The TTI Study had two principal objectives: first, to analyze the possibility of transitioning from the current “build and expand” approach to a “repair and sustain” approach to our lock and dam inventory, and second, to analyze the possibility of transitioning from the government’s current lock and dam funding approach to a bonding style approach. With respect to the first objective, the TTI Study describes the long-term, overall cost advantages of adopting a “repair and sustain” approach, but also points out how current funding practices make the adoption of such an approach difficult, if not impossible.
The second objective of the TTI Study is more directly related to the study that section 2004 of WRRDA calls for. In this regard, the TTI Study first describes the benefits that the use of bonds would provide for funding infrastructure projects.  First and foremost, of course, the use of bond proceeds would provide up-front all of the capital initially expected to be required for a project, avoiding the piecemeal, on again-off again, funding process that has caused the inefficiencies, delays and cost overruns that have become endemic to infrastructure projects. The use of bonds would also provide a way to access funding sources beyond the IWTF and general appropriations.
Although section 2004 refers specifically to federally tax-exempt bonds, bond financing could also include bonds that are not tax-exempt, or that are exempt only from state and local taxes.  While the interest rate on such bonds would likely be higher than on federally tax-exempt bonds, they could help to avoid objections about the impact that federally tax-exempt bonds would have on federal tax receipts. The higher interest rate could be offset, at least in part, by the cost savings from improved efficiency and timeliness in carrying out the projects financed with those bonds.
Section 2004 proposes that the bonds be “secured by” the available proceeds, including projected annual receipts, in the Inland Waterways Trust Fund.  If section 2004 was inspired by the TTI Study, as the Conference Report suggests, then the phrase “secured by” is technically inaccurate. In conventional bond financing, the bonds are “secured” by property (such as buildings or equipment) or by cash (such as revenue from sales or services) that are pledged as collateral, but which nonetheless remain available for the issuer of the bonds to use in its business unless it defaults in paying the debt service on the bonds (Think of the mortgage on your house). However, projects for the inland waterways infrastructure, such as locks and dams, do not typically generate any revenue on their own that would available to pay the debt service on the bonds. This assumes that earlier proposals for lockage-based user fees are not adopted. Therefore, the TTI Study proposes that the funds received by the IWTF would not simply “secure”—or be collateral for—the payment of the debt service on the bonds, but would actually be used to make those payments.  Presumably the study to be undertaken by the Secretary will take this into account when it is prepared.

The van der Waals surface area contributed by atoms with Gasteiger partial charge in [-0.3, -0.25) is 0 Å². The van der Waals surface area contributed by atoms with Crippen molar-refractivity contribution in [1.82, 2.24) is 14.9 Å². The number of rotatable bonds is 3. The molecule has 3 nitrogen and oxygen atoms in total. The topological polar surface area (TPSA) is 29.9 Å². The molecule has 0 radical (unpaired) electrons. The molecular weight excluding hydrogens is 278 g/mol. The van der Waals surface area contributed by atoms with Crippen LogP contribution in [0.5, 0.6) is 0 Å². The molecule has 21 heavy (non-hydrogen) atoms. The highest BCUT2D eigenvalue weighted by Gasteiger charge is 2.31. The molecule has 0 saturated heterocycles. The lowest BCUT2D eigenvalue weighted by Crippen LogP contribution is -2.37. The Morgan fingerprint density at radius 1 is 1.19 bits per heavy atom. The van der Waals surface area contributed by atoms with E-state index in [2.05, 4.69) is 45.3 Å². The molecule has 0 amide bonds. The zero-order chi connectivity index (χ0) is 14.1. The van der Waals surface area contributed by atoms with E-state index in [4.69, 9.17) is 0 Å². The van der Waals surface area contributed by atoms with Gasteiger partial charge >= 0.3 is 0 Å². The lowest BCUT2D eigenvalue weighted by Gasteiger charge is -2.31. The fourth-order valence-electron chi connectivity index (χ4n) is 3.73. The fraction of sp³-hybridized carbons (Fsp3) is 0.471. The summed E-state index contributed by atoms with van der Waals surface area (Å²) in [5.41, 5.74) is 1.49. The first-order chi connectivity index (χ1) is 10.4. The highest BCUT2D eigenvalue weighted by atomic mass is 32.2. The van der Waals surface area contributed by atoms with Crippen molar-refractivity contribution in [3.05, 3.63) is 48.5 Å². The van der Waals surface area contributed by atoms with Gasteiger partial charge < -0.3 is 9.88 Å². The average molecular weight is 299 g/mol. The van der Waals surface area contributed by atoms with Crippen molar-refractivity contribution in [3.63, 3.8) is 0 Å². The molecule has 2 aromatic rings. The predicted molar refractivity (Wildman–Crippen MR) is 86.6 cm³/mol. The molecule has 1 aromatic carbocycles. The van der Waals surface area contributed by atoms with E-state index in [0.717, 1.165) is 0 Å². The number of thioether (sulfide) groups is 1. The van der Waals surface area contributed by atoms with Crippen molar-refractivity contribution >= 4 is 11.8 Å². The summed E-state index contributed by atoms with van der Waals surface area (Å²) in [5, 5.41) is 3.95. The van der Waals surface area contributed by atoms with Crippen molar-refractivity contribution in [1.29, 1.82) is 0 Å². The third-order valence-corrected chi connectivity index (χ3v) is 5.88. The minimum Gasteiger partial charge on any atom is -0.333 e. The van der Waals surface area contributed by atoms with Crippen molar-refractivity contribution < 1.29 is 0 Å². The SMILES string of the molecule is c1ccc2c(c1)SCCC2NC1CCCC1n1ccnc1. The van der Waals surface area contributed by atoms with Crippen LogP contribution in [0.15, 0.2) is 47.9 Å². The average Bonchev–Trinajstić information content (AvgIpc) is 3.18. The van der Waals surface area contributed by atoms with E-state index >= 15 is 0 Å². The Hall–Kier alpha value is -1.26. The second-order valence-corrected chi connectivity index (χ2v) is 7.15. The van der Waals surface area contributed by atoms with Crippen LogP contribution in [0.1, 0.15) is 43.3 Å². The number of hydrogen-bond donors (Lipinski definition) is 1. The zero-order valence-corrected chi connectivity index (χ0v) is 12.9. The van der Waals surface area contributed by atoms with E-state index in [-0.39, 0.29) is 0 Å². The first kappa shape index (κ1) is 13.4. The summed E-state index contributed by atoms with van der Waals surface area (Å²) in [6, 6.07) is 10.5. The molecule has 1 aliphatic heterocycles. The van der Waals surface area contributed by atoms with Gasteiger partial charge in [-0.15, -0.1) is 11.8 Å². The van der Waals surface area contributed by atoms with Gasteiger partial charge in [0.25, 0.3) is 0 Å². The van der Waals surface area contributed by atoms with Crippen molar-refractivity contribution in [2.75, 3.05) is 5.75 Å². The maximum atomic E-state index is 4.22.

The TTI Study examines various possible scenarios for the use of the IWTF to support bond financing and estimates the total amount in lump sum payments for infrastructure projects that this approach would make possible in each scenario. Certain scenarios in the TTI Study include the assumption that the inland waterways fuel tax will be increased.  This reveals something else that WRRDA did not do, which the inland waterways industry has been advocating for several years, namely, increase the inland waterways fuel tax by six to nine cents per gallon to provide additional revenues for the IWTF.  Earlier this year, Congressman Dave Camp (R MI), chairman of the House Ways and Means Committee, included an increase of six cents in this tax in his draft of the Tax Reform Act of 2014, but this proposal to overhaul the tax code has not made much headway in the House. The TTI Study shows the dramatic effect that such an increase in the fuel tax would have if it were leveraged through the use of bond financing.

The P3 Study
The second study sponsored by the soybean industry was prepared for the U.S. Soybean Export Council by The Horinko Group, titled “Proposed Public-Private Partnership Projects for U.S. Inland Waterways Infrastructure Financing, Operations and Governance,” dated December 2013 (the P3 Study).  As suggested by its title, the P3 Study is more a study of public-private partnerships than of the specific type of bond financing referred to in section 2004 of WRRDA, but in this the P3 Study builds upon the TTI Study and expands upon it.  The pilot projects that the P3 Study recommends are leases of certain specified locks and dams by non-federal entities from the Corps of Engineers, and the financing structure of such leases is assumed to include debt financing from private sector investors.  Such debt financing could be with bonds of the very kind that are contemplated by section 2004 of WRRDA.  Although the P3 Study does not receive special mention in the Conference Report for WRRDA as does the TTI Report, the P3 Study is an equally valuable contribution to the research and analysis and debates that will be necessary to find new ways to provide funding needed by the inland waterways infrastructure.
Private sector financing for infrastructure projects is not that hard.  It has been done in other types of infrastructure projects, with success.  Much work has been done, especially by the soybean industry, to show how it can be done for the inland waterways, and WRRDA has given us the opportunity to do it.  Now it’s our turn.



(As published in the July 2014 edition of Marine News - http://magazines.marinelink.com/Magazines/MaritimeNews)